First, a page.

• Blade Flourish is no longer part of an Attack action. It is its own kind of action: a Blade Flourish action. A Blade Flourish action lets you make one attack, increase your speed by 10, and spend Bardic Inspiration on one of three options. (When you run out of Bardic Inspiration dice, you can keep using Blade Flourish for the speed boost and, eventually, an extra attack.) Notably, the original Blade Flourish went out of its way to support ranged attacks; this one specifically bars them.
    • This is a huge deal, and confirmed in Jeremy Crawford’s tweets. Two-Weapon Fighting (Player’s Handbook, p. 195) only works when you take the Attack action. This means that your core subclass function locks out TWF. Sure, you could Attack normally and use Two-Weapon Fighting… but that looks like a dodgy idea right out the gate, and gets a lot worse in just a minute.
    • Of your three Flourishes, the first is unchanged (add your Bardic Inspiration die to AC), the second is just weird (attack a target, and if you hit, ignore your weapon damage and ability modifiers. Instead, splash your Bardic Inspiration die result on every target but your main target within 5 feet of you), and a push that moves your target a number of feet that is probably not divisible by 5, but also lets you spend your reaction to follow them. The second Flourish has its place if you’re ever surrounded, but its effect doesn’t make a ton of sense for what’s going on. The third Flourish needs to at least suggest a handling for what happens when you push someone less than one full space.
  • Cunning Flourish replaces Extra Attack, and only works when you make a Blade Flourish attack. At this point, a Dueling blade is in every way better than a Two-Weapon Fighting blade, including not needing to spend a bonus action. You still can’t use your Flourishes more than once per turn.
  • Master’s Flourish replaces the bog-standard Battle Magic of the original. When you don’t spend a Bardic Inspiration die but still want to do something fancy and possibly also schmantzy, you always have a d6 to fall back on. Worth using for Defensive Flourish, pretty much a waste of time for Slashing Flourish (unless they intend for your original weapon die to still damage the initial target… which you’d have to bend our poor language around pretty far to get out of that rules text), and just a free 5-ft push that sometimes becomes a 10-ft push for Mobile Flourish.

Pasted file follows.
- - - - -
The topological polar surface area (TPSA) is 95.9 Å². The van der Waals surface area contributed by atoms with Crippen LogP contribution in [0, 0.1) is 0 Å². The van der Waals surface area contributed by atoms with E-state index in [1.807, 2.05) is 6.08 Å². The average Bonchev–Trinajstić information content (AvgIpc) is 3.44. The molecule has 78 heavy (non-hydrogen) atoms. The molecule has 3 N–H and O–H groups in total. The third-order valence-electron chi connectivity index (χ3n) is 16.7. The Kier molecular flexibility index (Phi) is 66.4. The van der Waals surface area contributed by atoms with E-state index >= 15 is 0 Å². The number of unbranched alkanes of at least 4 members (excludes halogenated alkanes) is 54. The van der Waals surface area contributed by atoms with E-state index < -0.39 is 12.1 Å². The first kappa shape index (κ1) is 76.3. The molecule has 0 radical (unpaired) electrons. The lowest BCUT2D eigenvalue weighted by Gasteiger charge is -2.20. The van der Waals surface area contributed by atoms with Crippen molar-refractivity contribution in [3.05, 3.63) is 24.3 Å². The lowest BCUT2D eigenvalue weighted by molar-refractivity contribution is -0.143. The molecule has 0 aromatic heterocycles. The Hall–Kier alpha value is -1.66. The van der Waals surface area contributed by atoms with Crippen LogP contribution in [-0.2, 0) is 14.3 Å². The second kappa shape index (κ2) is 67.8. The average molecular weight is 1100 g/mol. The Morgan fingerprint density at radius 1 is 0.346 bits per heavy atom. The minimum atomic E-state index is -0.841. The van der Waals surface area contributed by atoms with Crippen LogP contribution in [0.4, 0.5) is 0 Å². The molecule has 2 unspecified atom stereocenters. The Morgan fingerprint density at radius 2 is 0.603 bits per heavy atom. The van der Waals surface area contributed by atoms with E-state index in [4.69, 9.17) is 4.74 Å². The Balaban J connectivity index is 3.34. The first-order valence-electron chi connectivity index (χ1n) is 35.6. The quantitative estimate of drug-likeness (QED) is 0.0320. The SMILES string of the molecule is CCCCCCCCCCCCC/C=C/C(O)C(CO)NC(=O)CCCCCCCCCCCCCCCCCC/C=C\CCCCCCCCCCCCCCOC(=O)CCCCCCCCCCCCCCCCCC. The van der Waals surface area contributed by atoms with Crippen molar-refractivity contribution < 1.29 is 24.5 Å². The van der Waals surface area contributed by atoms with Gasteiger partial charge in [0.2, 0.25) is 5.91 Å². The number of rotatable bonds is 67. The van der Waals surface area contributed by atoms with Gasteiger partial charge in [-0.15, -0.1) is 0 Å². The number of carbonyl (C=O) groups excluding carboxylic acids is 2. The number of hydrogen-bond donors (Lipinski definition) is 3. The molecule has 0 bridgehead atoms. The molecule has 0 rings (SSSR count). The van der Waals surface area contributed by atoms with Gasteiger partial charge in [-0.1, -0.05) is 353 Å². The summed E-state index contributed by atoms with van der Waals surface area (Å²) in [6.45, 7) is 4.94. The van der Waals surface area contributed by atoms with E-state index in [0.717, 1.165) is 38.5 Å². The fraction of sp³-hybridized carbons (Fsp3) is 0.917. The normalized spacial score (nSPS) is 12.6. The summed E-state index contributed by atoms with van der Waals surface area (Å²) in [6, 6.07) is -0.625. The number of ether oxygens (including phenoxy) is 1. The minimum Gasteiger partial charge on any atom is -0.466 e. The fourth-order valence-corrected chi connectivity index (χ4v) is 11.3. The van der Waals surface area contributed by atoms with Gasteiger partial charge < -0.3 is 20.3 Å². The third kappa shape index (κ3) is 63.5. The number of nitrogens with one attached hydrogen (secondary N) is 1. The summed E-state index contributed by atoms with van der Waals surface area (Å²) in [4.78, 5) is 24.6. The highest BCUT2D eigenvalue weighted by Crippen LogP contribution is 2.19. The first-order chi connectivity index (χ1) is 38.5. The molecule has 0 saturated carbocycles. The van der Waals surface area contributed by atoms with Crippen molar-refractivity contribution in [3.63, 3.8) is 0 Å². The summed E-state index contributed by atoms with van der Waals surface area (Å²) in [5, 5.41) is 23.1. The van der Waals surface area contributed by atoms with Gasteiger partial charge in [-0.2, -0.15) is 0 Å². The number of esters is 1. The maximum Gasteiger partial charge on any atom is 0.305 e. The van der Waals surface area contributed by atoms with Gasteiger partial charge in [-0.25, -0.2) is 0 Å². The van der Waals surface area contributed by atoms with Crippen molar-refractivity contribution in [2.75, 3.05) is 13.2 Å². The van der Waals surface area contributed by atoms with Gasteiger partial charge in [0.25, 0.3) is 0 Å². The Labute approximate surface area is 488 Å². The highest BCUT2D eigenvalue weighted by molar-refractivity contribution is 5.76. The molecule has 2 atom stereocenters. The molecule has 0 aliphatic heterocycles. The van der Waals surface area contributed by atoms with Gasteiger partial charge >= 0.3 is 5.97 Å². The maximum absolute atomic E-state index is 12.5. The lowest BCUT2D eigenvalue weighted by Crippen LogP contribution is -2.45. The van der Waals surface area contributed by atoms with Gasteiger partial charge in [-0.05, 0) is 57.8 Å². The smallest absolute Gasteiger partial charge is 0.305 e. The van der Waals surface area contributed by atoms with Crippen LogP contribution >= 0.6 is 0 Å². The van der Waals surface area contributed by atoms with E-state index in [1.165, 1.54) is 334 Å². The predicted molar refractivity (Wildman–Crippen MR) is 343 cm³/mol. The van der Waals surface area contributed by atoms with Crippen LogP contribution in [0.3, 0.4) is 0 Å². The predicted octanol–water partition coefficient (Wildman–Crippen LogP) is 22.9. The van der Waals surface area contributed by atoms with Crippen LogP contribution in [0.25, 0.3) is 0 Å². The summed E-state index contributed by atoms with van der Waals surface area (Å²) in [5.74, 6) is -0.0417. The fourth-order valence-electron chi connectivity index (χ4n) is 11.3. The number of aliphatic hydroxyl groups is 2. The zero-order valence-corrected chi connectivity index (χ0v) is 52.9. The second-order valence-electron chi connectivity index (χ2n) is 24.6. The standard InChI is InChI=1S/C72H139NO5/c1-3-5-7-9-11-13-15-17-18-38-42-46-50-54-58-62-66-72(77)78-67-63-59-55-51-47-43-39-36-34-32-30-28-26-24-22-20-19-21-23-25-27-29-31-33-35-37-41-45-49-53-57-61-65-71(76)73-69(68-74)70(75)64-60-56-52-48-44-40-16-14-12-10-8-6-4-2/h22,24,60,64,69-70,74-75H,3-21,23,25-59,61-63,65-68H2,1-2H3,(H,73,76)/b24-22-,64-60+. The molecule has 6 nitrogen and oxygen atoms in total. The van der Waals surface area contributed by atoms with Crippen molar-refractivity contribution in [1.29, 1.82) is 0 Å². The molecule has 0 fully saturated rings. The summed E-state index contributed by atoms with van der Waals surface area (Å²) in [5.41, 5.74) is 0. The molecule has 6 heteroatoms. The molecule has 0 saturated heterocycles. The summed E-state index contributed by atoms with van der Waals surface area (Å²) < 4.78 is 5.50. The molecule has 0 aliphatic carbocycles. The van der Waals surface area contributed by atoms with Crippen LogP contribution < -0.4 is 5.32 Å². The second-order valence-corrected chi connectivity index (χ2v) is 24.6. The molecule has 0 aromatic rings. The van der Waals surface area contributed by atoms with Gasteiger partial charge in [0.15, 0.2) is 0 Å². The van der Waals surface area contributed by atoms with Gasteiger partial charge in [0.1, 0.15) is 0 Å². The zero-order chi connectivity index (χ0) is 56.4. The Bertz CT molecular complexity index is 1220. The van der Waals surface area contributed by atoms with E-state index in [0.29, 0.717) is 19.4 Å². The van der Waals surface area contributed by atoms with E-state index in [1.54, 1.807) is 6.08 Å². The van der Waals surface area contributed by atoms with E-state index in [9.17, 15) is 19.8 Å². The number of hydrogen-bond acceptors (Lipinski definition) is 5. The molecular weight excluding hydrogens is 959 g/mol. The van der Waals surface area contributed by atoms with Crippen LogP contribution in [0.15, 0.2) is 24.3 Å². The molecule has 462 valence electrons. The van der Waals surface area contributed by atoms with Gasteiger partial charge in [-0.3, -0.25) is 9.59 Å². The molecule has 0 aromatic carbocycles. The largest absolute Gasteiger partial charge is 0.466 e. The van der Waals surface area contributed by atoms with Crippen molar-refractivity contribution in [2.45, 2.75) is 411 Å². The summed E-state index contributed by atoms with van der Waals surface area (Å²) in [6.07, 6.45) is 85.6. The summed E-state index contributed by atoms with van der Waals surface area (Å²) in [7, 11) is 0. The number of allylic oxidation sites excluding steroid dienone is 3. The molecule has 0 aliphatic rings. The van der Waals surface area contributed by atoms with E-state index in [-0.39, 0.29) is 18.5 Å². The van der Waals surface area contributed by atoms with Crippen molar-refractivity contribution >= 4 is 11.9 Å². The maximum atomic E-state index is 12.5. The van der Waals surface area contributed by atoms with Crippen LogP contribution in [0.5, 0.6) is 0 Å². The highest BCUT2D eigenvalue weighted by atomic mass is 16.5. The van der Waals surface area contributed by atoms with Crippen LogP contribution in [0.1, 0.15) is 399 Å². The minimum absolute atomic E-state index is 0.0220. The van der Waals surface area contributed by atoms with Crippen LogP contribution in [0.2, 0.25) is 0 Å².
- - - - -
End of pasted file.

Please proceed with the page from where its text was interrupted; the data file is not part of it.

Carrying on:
• As Colin has pointed out to me, the Valor bard already has some issues around being a full-progression caster that wants to be swinging weapons. This leaves them without a lot of chances to use both sides of their power set until they pick up Battle Magic at 14th. Without that, the College of Swords is trying to use a fighter’s gameplay loop, and getting much less throughput out of all those spells. Leaving your bonus action open for healing word spam is another great reason for blades to favor Dueling over TWF.

This subclass is simply terrible. You’re much better off trying to do more or less the same thing with the College of Valor. It may be a bit of going around your elbow to get to your nose, but this is just a mess. I’m also sorely disappointed that they’ve cut all support for knife-throwing blades – that’s thematically central to the original kit as well as the flavor text in the document.

 

Arcane Archer Archetype

This one gets a pretty deep revamp.

  • Arcane Arrow has been retooled into Magic Arrow and Arcane Shot. Magic Arrow makes all of your arrows fired from a shortbow or longbow magical +1 arrows. Which is fine, even if it means that this feature gets overwritten if you ever get a +whatever bow. It also means you have a freebie +1 to hit until that happy day. Arcane Shot no longer dishes out plain force damage, but you still get two uses of your Arcane Shot options per short rest, learn two types of Arcane Shots, and unlock more as you go (eventually gaining 6 out of 8).
    • This change amounts to an action economy fix, since the 2d6 force damage got farmed out and retyped in each individual shot. It’s not the main design goal, but this also happens to be a far clearer way to store this information in the rules.
    • EDIT: Yeah, so, I was super-duper wrong about this, as Jeremy Crawford has clarified in Sage Advice. Your +whatever bow stacks with your +1 arrows just fine. I… basically get why this ruling is here, and it’s harder to mass-enchant arrows than it is in 3.x, but it’s still thumbing its nose at bounded accuracy by double-dipping on attack bonuses.
  • Arcane Archer’s Lore got narrowed way down to just one of Arcana or Nature. I’m not sure why this was important, but the original made you a pretty broad skill machine.